Naturally, Green is having the worst statistical season of his career since his rookie season. He’s averaging just 5 points per game while shooting an abysmal 34 percent from the field and 19.5 percent on three-pointers. On top of that, he’s also struggling to finish around the rim. He’s shooting just 26.7 percent in the paint (non-restricted area) per NBA.com.

But it extends beyond that: only two players in NBA history have averaged 5 or fewer points per game while shooting 35 percent or less from the field and less than 20 percent on three-point attempts while playing over 28 minutes per game – of course, that’s Green and Dennis Rodman. Even then, Rodman only attempted two three-pointers while Green has attempted 41. In turn, the case can be made that he is having the worst shooting season in NBA history.

For just about every other NBA player, they would be relegated to the end of the bench if not cut from the team altogether. Almost no one has put up the number he has while playing his amount of minutes. Draymond Green, however, has been the Warriors’ second-most important player. 

While his scoring and efficiency have fallen off a cliff, Green is still having a positive impact on the Golden State offense. He’s one of the best screen-setters in the league and he’s still an effective playmaker. Averaging 7.8 assists per game, which is the most on the team and also a career-high, Green’s ability as a ballhandler has taken some offensive load from Stephen Curry’s shoulders. He’s also been crucial as a communicator and mentor, as he can often be seen yelling at teammates to get into the right positions. 

A staple of the Warriors’ offense for the past half-decade has been handing Green the ball in the post not to score, but to facilitate. Here, Golden States uses a split action and Green’s vision for an easy bucket.

Green’s greatest impact may come with how much easier he makes the game for Curry. Warrior lineups with Green and Curry have outscored opponents by 83 points in their minutes together, per NBA.com. The synergy between these two is beautiful to watch as they know exactly how to play off one another. Green is constantly looking to get his star open and Curry knows that.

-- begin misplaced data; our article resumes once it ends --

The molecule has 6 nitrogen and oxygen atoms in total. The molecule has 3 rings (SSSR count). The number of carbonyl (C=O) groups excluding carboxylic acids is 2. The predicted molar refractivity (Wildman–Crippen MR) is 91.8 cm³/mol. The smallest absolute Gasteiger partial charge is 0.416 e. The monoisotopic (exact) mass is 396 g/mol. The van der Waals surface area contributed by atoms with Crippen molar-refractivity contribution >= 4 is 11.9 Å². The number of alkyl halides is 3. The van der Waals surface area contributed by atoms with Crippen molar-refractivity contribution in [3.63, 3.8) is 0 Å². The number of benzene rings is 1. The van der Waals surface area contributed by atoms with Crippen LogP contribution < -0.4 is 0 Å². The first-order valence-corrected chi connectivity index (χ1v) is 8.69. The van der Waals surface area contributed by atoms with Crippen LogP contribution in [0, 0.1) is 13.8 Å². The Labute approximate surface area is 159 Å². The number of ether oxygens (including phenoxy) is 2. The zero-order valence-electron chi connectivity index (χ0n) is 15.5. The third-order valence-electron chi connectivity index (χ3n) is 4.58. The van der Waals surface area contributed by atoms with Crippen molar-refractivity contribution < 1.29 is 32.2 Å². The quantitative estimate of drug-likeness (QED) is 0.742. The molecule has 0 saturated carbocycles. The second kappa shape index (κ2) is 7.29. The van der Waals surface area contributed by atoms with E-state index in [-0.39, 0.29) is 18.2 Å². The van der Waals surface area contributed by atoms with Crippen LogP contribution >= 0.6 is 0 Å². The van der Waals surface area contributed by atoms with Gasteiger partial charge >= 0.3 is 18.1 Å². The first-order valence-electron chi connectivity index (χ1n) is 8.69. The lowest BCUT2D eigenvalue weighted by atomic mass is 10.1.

Look at how instinctual this play is for these two:

Green also acts as a release valve for Curry when in the pick-and-roll. Teams often look to trap Curry and that’s when he drops it off for Green who gets to attack the defense in a 4-on-3 situation.

Here’s an example of how it leads to easy offense for Golden State:

Even with the plummeting scoring ability, Green is still an all-world defender. He is more than effective on switches and can blow-up pick-and-rolls single-handily. His knack for great elite weak-side help has been crucial for the Warriors’ defense – and has been for the better part of the dynasty.

Over the years, Green has lost a step athletically, but he’s still one of the best at staying vertical and avoiding fouls.

Green’s uniqueness has never been more evident than this season. Per NBA.com, the Warriors have outscored opponents by 77 points in all of Green’s minutes this season. That’s the most on the team, even higher than Curry. When Green is on the bench, the Warriors have been outscored by opponents by 52 points. Even as he’s putting up the worst shooting splits of anyone who plays big minutes, his impact is still felt. 

Draymond Green’s numbers are down across the board, other than his assists. There are few plays where he grabs a rebound and goes coast-to-coast as he used to, but Father Time is undefeated. He’s no longer an elite rim protector and he’s really struggled to finish around the hoop himself. Yet, Green still has a 5.3 net rating. The overall athleticism has dropped off but his intelligence allows him to remain a productive player for Golden State.

Draymond Green is now 30 years old and his best seasons seem to be in the rearview mirror. However, this version of Green is still a great, impactful player – even if the box score often refuses to show it. For now, Green is having one of the most unique seasons the NBA has ever seen.

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NBA AM: Miami HEAT Treading Water, But Don’t Count Them Out

Following an NBA Finals berth, the Miami Heat have struggled to put everything together this season. But with Jimmy Butler back, better things are on the horizon.

Dylan Thayer